One of the value dimensions of this thermostat is its appearance, its design. Another one is its easy and intuitive use; and another would be the global image of the brand, exceptionally cared for. These dimensions are curiously similar to Apple’s iPhone, right? An innovation success in a different industry pretty remote from thermostats industry. Could this have been their inspiration? I have no doubts at all.
We already mentioned Airbnb, the web site for housing rental. One of the dimensions of this platform is the lower price compared with accommodation alternatives (mainly hotels).
Another one is the variety of options, the availability offer for the user regarding dates, location and type of housing preference (let us imagine the seaside: the user can find an apartment by the beach, a luxurious villa with a swimming pool, a room in a closer village etc.).
A variety of options together with a rating system that allows the user to compare the quality of the service through the opinion of other users just like thermselves.
The third dimension for Airbnb could be the unusual and fun experience, the chance to meet new people, live in their house, discover the sites with local people that will allow us to access unique and not very touristy places as well as personalized recommendations of restaurants, pubs, etc.
This business is very similar to one whose main product has almost nothing in common with: Amazon, where one can buy books at a low price, with a huge variety of offers and a personalized experience, feature determined by ratings and recommendations of books of other readers and buyers with a similar profile to ours.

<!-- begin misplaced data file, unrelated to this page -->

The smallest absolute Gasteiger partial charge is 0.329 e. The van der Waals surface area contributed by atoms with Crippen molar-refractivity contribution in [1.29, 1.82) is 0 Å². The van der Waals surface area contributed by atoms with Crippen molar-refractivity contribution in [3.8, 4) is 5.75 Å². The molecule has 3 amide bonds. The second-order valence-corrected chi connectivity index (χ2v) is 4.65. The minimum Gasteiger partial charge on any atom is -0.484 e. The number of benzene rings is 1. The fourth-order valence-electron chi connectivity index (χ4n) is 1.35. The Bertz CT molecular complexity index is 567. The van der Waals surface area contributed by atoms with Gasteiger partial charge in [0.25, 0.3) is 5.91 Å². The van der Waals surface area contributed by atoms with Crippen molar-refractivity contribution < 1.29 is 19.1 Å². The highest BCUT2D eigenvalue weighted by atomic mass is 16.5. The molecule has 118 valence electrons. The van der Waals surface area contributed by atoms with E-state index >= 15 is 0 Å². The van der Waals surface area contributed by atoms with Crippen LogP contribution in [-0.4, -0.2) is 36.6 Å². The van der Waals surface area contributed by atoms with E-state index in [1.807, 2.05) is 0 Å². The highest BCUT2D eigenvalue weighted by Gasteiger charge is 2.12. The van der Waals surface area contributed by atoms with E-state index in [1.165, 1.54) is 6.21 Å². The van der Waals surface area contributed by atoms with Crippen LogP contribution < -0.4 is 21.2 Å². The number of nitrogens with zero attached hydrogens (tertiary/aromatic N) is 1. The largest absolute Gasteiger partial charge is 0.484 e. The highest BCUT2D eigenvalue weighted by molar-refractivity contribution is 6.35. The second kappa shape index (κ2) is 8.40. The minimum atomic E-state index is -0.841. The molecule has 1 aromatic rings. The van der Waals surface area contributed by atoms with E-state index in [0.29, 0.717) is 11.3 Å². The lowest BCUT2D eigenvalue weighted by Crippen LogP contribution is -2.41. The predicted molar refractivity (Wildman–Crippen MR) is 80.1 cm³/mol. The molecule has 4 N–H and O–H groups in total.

Step Four: a side step to our sector
What we do at the fourth step is “detach” or synthesize the basic dimensions of the analyzed innovations. In the Nest Labs case: design, image and easy use. In the Airbnb case: low cost, variety and extensive offer and experience.
What we need to do is relocate those dimensions to our industry and see what happens. We ask ourselves: what would happen if we apply these three dimensions to our sector? What will arise from this? Will it make sense? How can it look like?
If we want to take the side step with Airbnb`s dimensions and apply them to our industry (if supposedly at step one, we realized we are working in a sector with customers interrelated to Airbnb’s) we will have to ask ourselves: what happens if we apply low cost variety, an extensive offer and also personal and enlightening experience to our business area? How should the result look like in order to work? Can all this make sense?
Worth testing innovation recipes
This process has to be repeated several times, in sectors with similar issues or requirements to ours, so we end up with a range of pretty well defined innovation proposals (in the sense that the value dimensions are clearly stated).
It is a process that does not challenge or oppose at all the methods which focus the search of opportunities to innovate on the problems and dissatisfactions of the customers, of which we are tireless defenders. On the contrary, it is a complement that produces more creative solutions through alternative ways. And as we know, when we refer to creativity, quantity equals quality.
It is obvious that not all the side steps we take will be proven valid or will make sense, but I am convinced that it is still an effective method of discovering innovative and hopefully successful ideas. Because, using a culinary metaphor, it comes up with recipes that have already succeeded in other restaurants with a similar public to ours.
Disclaimer: This post was published on June 23, 2015 in Spanish on the blog “Innovación con los 5 sentidos” by Javier Sastre on the following link